Abstract Background The aim of this study is to compare outcomes of primary retinal detachment (RD) repair in retinoschisis-associated RD (RSRD) and rhegmatogenous RD (RRD). Methods This is a retrospective observational cohort study. Charts of 2247 consecutive patients operated for RD repair at the Centre hospitalier universitaire de Québec – Université Laval between 2014 and 2018 were reviewed. Patients with RSRD and RRD were included to compare the visual and anatomical outcomes of both groups. Results There were 41 patients (1.8%) with RSRD and 1661 patients (74%) with RRD. RSRD patients had more primary repair failures (n = 9, 22%, vs. n = 166, 10%; p = 0.013). The primary anatomical success rates for pars plana vitrectomy with and without scleral buckle (PPV-SB vs. PPV) as primary repair method were similar in both RSRD patients (n = 11/14, 79% vs. n = 20/25, 80%; p = 0.92) and RRD patients (n = 751/827, 91% vs. n = 641/721, 89%; p = 0.21). At final follow-up, best corrected visual acuity (VA) in logarithm of the minimum angle of resolution (logMAR) was 0.30 [0.10, 0.88] and 0.18 [0.10, 0.40] (p = 0.03) in RSRD patients and RRD patients, respectively. Presence of retinoschisis was associated with worse final VA (β 0.082, p < 0.001). Other predictive variables included female sex, macula-off presentation, number of RD quadrants involved, longer symptoms duration, worse baseline VA, and primary repair failure. The greatest predictors were worse baseline VA, primary repair failure, and macula-off status at presentation. Presence of retinoschisis did not significantly increase risk of primary repair failure in multivariable analysis (OR 1.45, 95% CI: 0.50–4.17; p = 0.49). Symptoms duration was the greatest effect factor associated with for primary repair failure (OR 1.37, 95% CI: 1.12–1.69; p = 0.003). Conclusions RSRD is associated with more primary repair failure in univariate analysis, but not in multivariate analysis after adjusting for symptoms duration. It is however associated with worse final VA even after adjusting for primary repair failure. Both PPV and PPV-SB are valid repair methods for RSRD. However, RSRD remains a challenge to treat.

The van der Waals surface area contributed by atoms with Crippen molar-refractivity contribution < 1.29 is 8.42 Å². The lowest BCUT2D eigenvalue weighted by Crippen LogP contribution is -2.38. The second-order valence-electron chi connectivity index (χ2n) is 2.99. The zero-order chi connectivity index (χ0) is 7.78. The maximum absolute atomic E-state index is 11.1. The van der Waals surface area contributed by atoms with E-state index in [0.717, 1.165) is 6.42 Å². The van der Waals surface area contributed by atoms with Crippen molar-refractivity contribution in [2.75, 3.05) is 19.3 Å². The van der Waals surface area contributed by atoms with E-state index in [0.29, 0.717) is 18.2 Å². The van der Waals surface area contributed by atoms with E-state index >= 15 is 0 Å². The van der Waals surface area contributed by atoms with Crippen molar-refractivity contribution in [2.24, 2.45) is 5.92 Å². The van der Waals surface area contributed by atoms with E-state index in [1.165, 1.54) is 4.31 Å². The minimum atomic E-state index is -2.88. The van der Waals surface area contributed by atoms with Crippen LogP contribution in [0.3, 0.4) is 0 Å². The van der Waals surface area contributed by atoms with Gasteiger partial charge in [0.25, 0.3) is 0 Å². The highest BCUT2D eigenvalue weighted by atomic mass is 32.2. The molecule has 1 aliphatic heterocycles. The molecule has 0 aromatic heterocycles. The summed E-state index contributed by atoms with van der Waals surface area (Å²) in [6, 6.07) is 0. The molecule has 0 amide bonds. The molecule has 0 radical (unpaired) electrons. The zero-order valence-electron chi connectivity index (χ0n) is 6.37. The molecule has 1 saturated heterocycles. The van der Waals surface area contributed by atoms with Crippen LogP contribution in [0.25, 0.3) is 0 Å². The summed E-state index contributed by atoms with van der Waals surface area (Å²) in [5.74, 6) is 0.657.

Molecules ◽